Asenapine: A Review in Schizophrenia.

Asenapine: A Review in Schizophrenia.

CNS Drugs. 2016 Jun 29;

Authors: Plosker GL, Deeks ED

Asenapine (Saphris(®), Sycrest(®)) is an atypical antipsychotic that is administered sublingually twice daily and is approved for schizophrenia in the USA, Japan and other countries, but not in the EU. This article reviews the pharmacology, clinical efficacy and tolerability profile of asenapine in the treatment of adults with schizophrenia. Clinical trials with asenapine have demonstrated efficacy in terms of both positive and negative symptoms of schizophrenia, although findings have not always been consistent. Across three short-term (6-week) studies in acute schizophrenia (including one in Asian patients), asenapine was generally superior to placebo and had broadly similar efficacy to active controls in improving total scores on the Positive and Negative Syndrome Scale. A meta-analysis of four short-term trials with asenapine (that also included a negative study and a failed trial) also showed significant benefit with asenapine over placebo. In longer-term trials and extensions (up to ≈3 years' duration), asenapine was effective relative to placebo in preventing relapse in schizophrenia, but was less effective than olanzapine in patients with schizophrenia or schizoaffective disorder (according to intent-to-treat LOCF analysis). However, in two trials in patients with persistent negative symptoms of schizophrenia, asenapine and olanzapine were similarly effective in reducing negative symptoms at week 26, with asenapine providing better results than olanzapine at week 52 in one of the extensions. The most frequently reported adverse events with asenapine are somnolence, akathisia and oral hypoesthesia. Although potentially associated with more extrapyramidal symptoms, asenapine appears to have less weight gain and metabolic effects than some other antipsychotic agents, such as olanzapine.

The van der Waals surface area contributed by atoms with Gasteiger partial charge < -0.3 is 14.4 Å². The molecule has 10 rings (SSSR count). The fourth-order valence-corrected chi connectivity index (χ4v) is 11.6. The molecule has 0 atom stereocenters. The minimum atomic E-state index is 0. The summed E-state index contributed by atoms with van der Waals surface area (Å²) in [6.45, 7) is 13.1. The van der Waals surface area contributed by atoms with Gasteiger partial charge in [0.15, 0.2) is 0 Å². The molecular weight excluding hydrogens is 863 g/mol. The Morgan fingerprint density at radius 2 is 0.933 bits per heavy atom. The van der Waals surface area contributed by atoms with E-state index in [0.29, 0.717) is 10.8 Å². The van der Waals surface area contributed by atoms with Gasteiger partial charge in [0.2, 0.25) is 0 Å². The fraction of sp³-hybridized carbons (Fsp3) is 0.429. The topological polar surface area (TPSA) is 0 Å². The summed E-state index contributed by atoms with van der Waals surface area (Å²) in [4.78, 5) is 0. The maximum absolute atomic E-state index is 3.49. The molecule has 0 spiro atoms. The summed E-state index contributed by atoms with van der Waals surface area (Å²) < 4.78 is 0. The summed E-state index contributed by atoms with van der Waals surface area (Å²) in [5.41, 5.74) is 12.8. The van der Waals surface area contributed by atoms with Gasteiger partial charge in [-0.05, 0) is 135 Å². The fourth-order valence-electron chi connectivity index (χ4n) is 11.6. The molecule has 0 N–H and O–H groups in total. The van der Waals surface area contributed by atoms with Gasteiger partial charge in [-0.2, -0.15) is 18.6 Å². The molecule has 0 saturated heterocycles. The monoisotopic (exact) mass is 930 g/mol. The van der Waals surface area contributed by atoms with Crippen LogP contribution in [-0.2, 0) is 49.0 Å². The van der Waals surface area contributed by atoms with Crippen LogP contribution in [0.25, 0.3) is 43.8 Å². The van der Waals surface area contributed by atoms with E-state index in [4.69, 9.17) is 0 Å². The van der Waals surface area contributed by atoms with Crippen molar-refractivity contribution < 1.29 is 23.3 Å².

PMID: 27356921 [PubMed - as supplied by publisher]

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